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Airline Travel Scams Increasing

Airline companies around the globe have been making attempts at alerting their customers and travellers to be aware of the increase in airline travel scams. Qantas, Jetstar and Virgin Australian and Air New Zealand are just some of the airlines that have been attempting to escalate the scam attempts to their clients. The increase in this type of crime covers four major types and consumers are being reminded to double check all information and ‘if it sounds too good to be true, it probably isn’t’.

Airline Travel Scams are Increasing

Never settling for just a single form of crime, the criminals take a four-pronged approach, assuming that consumers and businesses will ‘take the bait’ on at least one: The four types of scams include:

Schemes Involving E-Mail Ticketing:

These are fake itineraries with e-tickets that contain a virus attachment as a .zip file. Airlines never send .zip files, and only send .pdf (Adobe Acrobat) files, that can be easily downloaded. There have also been reports of consumers and businesses receiving emails that indicate they were charged for the cost of an airline ticket, with the appearance of a supposed ‘receipt attachment’. The attachment contains malicious software that is then downloaded to the computer.

Booked Flights Using Credit Card Information that was Stolen:

The criminals are aware that many companies have departments that are continually researching for reduced and discounted flight pricing. They make use of stolen credit cards to purchase airline tickets and then sell the flight tickets on websites such as Craigslist, Gumtree, Oodle and Kijiji, with a standard ‘reason’ for sale that typically includes the fact that they are no longer able to make the flight and are offering the ticket(s) at reduced pricing. The red flag alert in this case is that the buyer must make the payment into an untraceable account which is typically accomplished via a wire transfer. Once the ticket is purchased from the scammer, the airline informs the buyer that it is useless, as a stolen credit card was used for the original purchase.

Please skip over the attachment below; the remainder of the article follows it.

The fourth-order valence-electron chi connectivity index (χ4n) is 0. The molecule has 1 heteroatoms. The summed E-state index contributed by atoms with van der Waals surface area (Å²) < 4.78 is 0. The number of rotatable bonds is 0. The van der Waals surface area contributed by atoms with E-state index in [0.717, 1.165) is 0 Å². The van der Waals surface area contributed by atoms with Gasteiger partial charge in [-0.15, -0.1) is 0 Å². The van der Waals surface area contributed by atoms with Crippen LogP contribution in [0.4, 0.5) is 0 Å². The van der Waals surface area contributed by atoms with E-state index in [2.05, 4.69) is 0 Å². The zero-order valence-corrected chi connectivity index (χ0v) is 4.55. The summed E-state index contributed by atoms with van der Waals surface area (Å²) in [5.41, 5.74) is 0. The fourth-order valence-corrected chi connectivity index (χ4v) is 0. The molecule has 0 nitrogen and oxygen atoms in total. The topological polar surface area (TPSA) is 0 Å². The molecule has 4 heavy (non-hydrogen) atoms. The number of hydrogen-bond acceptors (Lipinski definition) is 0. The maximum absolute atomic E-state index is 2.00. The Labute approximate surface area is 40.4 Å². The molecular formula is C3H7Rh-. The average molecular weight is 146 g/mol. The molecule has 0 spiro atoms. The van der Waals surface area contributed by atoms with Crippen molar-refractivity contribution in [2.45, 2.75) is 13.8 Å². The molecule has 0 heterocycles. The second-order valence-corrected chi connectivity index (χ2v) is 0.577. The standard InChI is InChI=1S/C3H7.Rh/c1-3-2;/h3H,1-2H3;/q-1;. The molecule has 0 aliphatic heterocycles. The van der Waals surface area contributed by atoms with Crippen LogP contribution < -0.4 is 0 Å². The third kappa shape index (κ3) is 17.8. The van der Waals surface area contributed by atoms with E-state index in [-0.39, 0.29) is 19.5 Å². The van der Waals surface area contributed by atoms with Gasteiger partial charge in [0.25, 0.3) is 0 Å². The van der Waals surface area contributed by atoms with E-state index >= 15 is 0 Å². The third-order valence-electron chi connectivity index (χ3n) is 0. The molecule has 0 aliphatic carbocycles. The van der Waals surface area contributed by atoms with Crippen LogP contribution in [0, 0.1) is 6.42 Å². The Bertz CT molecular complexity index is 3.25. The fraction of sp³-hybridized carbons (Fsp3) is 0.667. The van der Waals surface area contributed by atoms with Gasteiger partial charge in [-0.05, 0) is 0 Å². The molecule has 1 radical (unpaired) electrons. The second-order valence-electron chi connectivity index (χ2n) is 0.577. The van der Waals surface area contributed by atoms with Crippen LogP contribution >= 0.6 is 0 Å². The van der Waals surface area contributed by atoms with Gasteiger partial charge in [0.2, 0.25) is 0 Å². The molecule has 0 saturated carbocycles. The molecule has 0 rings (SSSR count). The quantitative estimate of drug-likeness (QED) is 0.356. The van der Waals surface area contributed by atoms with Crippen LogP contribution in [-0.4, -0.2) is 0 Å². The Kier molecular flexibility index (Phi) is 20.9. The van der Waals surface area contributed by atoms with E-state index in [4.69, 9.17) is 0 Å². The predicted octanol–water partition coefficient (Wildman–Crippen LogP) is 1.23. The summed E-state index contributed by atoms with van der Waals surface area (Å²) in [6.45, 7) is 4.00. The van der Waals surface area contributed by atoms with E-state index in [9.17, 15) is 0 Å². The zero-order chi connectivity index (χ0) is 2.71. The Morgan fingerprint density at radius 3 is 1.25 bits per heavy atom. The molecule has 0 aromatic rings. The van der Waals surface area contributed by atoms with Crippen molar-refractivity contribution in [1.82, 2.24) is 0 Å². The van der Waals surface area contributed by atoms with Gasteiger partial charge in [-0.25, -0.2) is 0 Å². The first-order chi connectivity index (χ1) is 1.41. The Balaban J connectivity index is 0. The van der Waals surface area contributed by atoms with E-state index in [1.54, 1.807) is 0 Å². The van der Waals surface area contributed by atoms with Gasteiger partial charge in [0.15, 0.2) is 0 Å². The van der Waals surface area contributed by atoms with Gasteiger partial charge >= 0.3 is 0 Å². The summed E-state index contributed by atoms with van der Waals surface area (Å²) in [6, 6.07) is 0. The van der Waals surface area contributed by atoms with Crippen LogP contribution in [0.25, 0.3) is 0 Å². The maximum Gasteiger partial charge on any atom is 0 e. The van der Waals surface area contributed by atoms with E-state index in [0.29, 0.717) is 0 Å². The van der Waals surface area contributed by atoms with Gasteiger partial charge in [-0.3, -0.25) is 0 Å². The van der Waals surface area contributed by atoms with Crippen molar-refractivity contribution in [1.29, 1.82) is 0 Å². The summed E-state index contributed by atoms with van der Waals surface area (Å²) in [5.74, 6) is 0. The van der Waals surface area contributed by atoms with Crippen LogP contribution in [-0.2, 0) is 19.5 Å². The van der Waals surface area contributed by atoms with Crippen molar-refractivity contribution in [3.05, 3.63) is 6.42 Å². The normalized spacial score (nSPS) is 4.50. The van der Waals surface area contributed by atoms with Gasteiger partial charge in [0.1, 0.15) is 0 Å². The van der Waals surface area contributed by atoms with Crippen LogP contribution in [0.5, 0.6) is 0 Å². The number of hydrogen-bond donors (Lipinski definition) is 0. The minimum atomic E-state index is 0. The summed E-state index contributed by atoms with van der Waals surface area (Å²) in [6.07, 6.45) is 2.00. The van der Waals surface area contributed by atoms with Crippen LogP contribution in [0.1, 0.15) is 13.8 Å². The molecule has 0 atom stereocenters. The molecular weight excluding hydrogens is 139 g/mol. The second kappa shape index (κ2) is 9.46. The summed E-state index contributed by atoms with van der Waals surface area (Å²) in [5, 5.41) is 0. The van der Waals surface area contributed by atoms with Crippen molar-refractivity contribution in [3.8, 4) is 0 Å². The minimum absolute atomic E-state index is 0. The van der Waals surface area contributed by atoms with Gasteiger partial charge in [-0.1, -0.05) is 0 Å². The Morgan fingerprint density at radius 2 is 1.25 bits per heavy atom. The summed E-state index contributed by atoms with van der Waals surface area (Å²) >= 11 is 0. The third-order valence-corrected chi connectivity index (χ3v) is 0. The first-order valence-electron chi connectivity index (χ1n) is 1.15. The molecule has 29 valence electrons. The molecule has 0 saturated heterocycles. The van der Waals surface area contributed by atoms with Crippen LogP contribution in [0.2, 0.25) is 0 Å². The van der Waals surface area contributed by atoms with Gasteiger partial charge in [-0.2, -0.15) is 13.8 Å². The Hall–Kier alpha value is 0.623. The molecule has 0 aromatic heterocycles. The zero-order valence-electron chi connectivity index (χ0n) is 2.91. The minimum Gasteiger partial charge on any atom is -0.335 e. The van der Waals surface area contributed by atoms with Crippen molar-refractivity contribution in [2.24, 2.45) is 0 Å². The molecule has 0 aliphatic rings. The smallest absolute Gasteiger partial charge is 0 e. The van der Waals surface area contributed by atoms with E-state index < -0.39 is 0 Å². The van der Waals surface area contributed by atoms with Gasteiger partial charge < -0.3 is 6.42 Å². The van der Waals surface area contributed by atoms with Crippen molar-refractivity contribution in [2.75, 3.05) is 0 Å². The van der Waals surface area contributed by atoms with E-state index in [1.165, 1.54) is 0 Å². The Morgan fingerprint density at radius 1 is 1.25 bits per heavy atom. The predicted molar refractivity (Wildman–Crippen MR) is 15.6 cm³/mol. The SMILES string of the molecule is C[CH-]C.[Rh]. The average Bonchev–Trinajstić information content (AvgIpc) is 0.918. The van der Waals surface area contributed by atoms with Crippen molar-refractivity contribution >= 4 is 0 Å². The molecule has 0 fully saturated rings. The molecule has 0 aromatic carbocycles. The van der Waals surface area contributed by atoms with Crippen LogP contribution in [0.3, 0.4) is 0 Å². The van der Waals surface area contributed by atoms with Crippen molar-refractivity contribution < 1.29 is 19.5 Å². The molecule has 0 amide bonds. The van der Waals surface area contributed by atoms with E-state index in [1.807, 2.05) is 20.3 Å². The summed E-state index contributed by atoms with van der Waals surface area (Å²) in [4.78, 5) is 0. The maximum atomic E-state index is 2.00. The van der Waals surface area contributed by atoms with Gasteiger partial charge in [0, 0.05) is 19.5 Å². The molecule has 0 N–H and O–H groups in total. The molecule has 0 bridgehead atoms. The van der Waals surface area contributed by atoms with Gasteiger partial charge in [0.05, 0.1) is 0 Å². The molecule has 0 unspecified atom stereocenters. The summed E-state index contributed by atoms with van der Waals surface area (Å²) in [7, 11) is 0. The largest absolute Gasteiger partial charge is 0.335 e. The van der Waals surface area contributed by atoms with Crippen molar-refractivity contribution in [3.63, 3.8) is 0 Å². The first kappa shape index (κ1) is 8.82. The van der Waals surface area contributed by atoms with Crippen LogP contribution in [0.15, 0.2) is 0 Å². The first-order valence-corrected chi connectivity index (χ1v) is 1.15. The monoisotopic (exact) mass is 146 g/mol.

American Airline Phishing Email Ticket Notification Scam

American Airline Phishing Email Ticket Notification Scam

Telephone Calls Misrepresenting Themselves as the Airlines for Discounts

This type of scam is typically a phone call to home or business from someone representing themselves as a major airline offering big overseas travel discounts. The fraud message usually includes a requirement to provide the credit card information for the ability to ‘claim the bonus’. In some cases, these calls are being made by an automated calling system. Some of the airlines have reinforced the fact that they never make use of any of these types of calling systems and for businesses and consumers to beware of the fraud.

Fake Wi-Fi Hot Spots at the Airport

In this case, there are simple signs posted where everyone can view them at the airport, making use of everyone’s desire to make use of free Wi-Fi. The user makes the assumption that the Wi-Fi offering is part of the airport connection and once tapped in, the criminals can have access to whatever devices that they are using to pull critical and personal information. To avoid this type of scam it is recommended that you do a simple search to find the name of each airport Wi-Fi connection prior to travel and limit the type of information and logging in access that you do when not in a known secure area.

SAA warned their customers of a phishing scam as well as a Cabin Crew Employment Scam this year.

Travel Agencies and Booking Agents need to ensure that their processes are secure to ensure that fraud is minimised.

“Da Vinci Forensics works on a continual basis with clients to keep them informed and diligent in the protection of crucial information and for the security against cyber hacking attempts. This is especially important when traveling both locally and internationally, where staff will not have their standard in-house security available. Educational efforts for internal employees that are responsible for booking travel include the red-flag alerts for potential travel scammers.”

Sharon Knowles, CEO of Da Vinci Forensics

Sources: 

http://iwantthatflight.com.au/x837-How-To-Avoid-The-Latest-Air-Travel-Scams.aspx